BLOG: IBM Power Virtual Servers in the IBM Cloud – Enhancements

August 4th, 2020 BLOG: IBM Power Virtual Servers in the IBM Cloud – Enhancements

Ron Gordon
Director » Power Systems

The availability of Power Virtual Servers in the IBM Cloud was announced last year, providing enterprise-level cloud services support of IBM Power Systems for AIX and IBM i workloads. This introduced the potential for customers to significantly reduce management and infrastructure costs associated with an on-premise data center. IBM continues to evolve and improve support for this iaas offering to satisfy customer business needs. This article outlines the latest set of enhancements that are now available to customers.


Power Virtual Servers in the IBM Cloud: Now Power VS


Before we talk about the enhancements, let’s review the name, Power Virtual Servers in the IBM Cloud, because I have to admit that, at first, it sounded a bit odd to me. IBM has a public cloud offering that contains several architectures of servers including x86, z, and Power (unlike Microsoft which only offers x86 servers in the Azure cloud platform), as well as various storage, operating system, virtualization, and network options. Last year, IBM added IBM Power Systems servers to the IBM Cloud services options. This allowed customers to continue to use the same user interface, pricing models, and options in the IBM Cloud, but added IBM Power Systems as one of the compute options. You do not access a specific server, rather you specify what class of server you wish (scale out or enterprise class) and the IBM Cloud creates a virtual machine with an operating system (AIX or IBM i) based on the capacity you need for your workload. You get access to a Virtual Server (aka virtual machine, VM, or LPAR) on a Power Systems server on the IBM Cloud, hence the name. Since the name is a mouthful, IBM has recently started to shorten it in their presentations and documentation to IBM Power VS.


Enhancements to IBM Power Virtual Servers in the IBM Cloud


IBM’s latest enhancements offer a variety of benefits to customers, including extended operating system support and the potential to lower costs and increase performance. The following is an overview of the latest changes.

  1. Data Center Expansion Power Virtual Servers are now available for provisioning worldwide, including in Canada, France, Germany, and the UK, along with US locations in Dallas and Washington, DC, as previously provisioned. This may be important to customers who have worldwide locations and can benefit from a “local” off-premise cloud platform for network performance reasons.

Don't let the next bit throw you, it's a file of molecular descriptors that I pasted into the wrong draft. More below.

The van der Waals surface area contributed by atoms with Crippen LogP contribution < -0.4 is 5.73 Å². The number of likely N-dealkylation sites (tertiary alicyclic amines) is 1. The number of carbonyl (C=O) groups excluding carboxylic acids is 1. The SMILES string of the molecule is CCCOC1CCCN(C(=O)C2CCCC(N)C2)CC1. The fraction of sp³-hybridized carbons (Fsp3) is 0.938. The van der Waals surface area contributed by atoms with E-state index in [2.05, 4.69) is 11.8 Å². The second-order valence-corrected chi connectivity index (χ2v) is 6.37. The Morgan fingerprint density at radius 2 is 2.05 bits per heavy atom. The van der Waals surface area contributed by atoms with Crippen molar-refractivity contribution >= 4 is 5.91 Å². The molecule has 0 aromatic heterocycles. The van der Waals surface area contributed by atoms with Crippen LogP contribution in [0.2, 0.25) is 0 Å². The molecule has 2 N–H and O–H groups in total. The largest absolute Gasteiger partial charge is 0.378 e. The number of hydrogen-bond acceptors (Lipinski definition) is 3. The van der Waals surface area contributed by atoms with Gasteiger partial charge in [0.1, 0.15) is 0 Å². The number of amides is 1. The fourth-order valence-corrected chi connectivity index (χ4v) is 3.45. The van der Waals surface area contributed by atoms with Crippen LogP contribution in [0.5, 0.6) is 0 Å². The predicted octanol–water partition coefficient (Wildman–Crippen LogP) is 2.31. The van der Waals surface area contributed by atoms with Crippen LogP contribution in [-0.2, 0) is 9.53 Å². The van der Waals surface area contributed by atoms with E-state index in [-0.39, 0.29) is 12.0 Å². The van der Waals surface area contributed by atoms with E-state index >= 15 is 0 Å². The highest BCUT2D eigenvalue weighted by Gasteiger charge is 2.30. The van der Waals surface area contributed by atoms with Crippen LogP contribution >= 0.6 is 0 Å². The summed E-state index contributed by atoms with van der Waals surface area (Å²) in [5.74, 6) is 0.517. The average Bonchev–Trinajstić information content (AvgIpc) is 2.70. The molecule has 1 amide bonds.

2. Virtual Routers IBM Cloud now includes the virtual routers for no charge, which should lower the costs, depending on configuration needs.
  3. Higher Capacity and Performance IBM Cloud has added the IBM Power Systems E980s to the previous E880 and S922 systems for higher capacity of virtual machines and higher performance.
  4. SAP Certified SAP has announced that SAP ECC and SAP HANA are now certified to run in the IBM Cloud on Power Systems. These will be secure, multi-tenant environments with PowerVM Persistent Memory capabilities and will enable the ultra-high scaling and ultra-high performance capabilities of Power Enterprise Systems or Scale-Out systems. This IBM Cloud Power VS environment will be useful to support backup and disaster recovery, development, testing, or production. It will initially be based on SUSE-enabled virtual machines.
  5. Linux Support Power Virtual Servers in the IBM Cloud will now support Linux as one of the operating system choices. Today, the Linux will be SUSE, with IBM enabling Red Hat “soon.” This is a great change with all the open source Linux code being used for applications and also for Kubernetes nodes. You could BYOL but now the IBM Cloud has the Linux virtual machine provisioned for you.
  6. Ansible IBM has worked with Red Hat to enable Power VS virtual machines to be Ansible endpoints, so customers can manage the on-premise environment and the cloud environment with automation capabilities.
  7. Faster, Safer Data Transfer If you have 24 TB of data to upload, even using Aspera the transfer might take days and could risk an issue that causes a restart, and there are no tapes in the IBM Cloud. IBM now offers a mass data migration (MDM) tool. Simply load your data, send it to the cloud location, load the data from the MDM tool, and be done. This fills a gap that was problematic for workloads with large database requirements.
  8. Superior Storage Storage is now SSD as tier 3 and NVMe as tier 1.

These changes remove some of the impediments that prevented customers from using the cloud for certain workloads, broadening customer access to the variety of benefits Power Virtual Servers in the IBM Cloud provide. This effort on the part of IBM demonstrates that they are continuing to focus on development of and enhancements to Power VS.

More Information

To learn more about how Power Virtual Servers in the IBM Cloud may be beneficial to your organization, please contact your Mainline Account Executive directly or click here to contact us with any questions..

You may be interested in:

Blog: IBM Announces Power Systems Private Cloud Solution with Dynamic Capacity

Blog: Power Systems in the IBM Cloud – Enterprise Level Cloud Support

Blog: Power Systems Support of Hybrid Multicloud Architecture Part 1 – Historical View of Cloud Computing with Power Systems

Blog: Power Systems Support of Hybrid Multicloud Architecture Part 2 – Public Clouds Become Part of the Hybrid Multicloud World

Submit a Comment

Your email address will not be published. Required fields are marked *